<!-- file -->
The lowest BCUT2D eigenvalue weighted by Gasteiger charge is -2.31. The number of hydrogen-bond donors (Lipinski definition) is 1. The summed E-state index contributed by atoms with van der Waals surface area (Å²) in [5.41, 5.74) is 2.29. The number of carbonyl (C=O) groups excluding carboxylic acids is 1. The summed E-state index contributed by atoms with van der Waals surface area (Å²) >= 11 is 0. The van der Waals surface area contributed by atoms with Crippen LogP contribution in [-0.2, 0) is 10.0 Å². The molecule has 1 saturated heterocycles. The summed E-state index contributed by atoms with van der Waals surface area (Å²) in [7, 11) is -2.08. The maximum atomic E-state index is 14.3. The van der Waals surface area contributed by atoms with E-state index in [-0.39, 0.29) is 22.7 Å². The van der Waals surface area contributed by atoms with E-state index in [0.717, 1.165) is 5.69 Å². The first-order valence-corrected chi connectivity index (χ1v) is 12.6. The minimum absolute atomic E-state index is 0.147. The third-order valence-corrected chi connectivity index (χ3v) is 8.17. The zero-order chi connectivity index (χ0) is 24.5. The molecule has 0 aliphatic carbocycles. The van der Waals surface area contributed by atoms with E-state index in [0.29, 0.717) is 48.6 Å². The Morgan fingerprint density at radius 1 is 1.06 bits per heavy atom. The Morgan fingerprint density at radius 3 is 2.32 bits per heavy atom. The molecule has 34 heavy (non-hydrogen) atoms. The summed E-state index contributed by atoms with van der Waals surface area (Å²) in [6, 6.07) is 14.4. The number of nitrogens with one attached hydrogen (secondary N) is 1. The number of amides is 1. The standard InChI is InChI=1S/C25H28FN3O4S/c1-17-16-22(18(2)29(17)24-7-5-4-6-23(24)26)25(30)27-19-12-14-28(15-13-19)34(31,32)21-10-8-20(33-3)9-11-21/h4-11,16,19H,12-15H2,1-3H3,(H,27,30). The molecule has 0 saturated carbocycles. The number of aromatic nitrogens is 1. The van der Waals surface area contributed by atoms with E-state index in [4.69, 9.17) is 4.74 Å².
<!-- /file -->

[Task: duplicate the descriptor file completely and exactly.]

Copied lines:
The lowest BCUT2D eigenvalue weighted by Gasteiger charge is -2.31. The number of hydrogen-bond donors (Lipinski definition) is 1. The summed E-state index contributed by atoms with van der Waals surface area (Å²) in [5.41, 5.74) is 2.29. The number of carbonyl (C=O) groups excluding carboxylic acids is 1. The summed E-state index contributed by atoms with van der Waals surface area (Å²) >= 11 is 0. The van der Waals surface area contributed by atoms with Crippen LogP contribution in [-0.2, 0) is 10.0 Å². The molecule has 1 saturated heterocycles. The summed E-state index contributed by atoms with van der Waals surface area (Å²) in [7, 11) is -2.08. The maximum atomic E-state index is 14.3. The van der Waals surface area contributed by atoms with E-state index in [-0.39, 0.29) is 22.7 Å². The van der Waals surface area contributed by atoms with E-state index in [0.717, 1.165) is 5.69 Å². The first-order valence-corrected chi connectivity index (χ1v) is 12.6. The minimum absolute atomic E-state index is 0.147. The third-order valence-corrected chi connectivity index (χ3v) is 8.17. The zero-order chi connectivity index (χ0) is 24.5. The molecule has 0 aliphatic carbocycles. The van der Waals surface area contributed by atoms with E-state index in [0.29, 0.717) is 48.6 Å². The Morgan fingerprint density at radius 1 is 1.06 bits per heavy atom. The Morgan fingerprint density at radius 3 is 2.32 bits per heavy atom. The molecule has 34 heavy (non-hydrogen) atoms. The summed E-state index contributed by atoms with van der Waals surface area (Å²) in [6, 6.07) is 14.4. The number of nitrogens with one attached hydrogen (secondary N) is 1. The number of amides is 1. The standard InChI is InChI=1S/C25H28FN3O4S/c1-17-16-22(18(2)29(17)24-7-5-4-6-23(24)26)25(30)27-19-12-14-28(15-13-19)34(31,32)21-10-8-20(33-3)9-11-21/h4-11,16,19H,12-15H2,1-3H3,(H,27,30). The molecule has 0 saturated carbocycles. The number of aromatic nitrogens is 1. The van der Waals surface area contributed by atoms with E-state index in [4.69, 9.17) is 4.74 Å².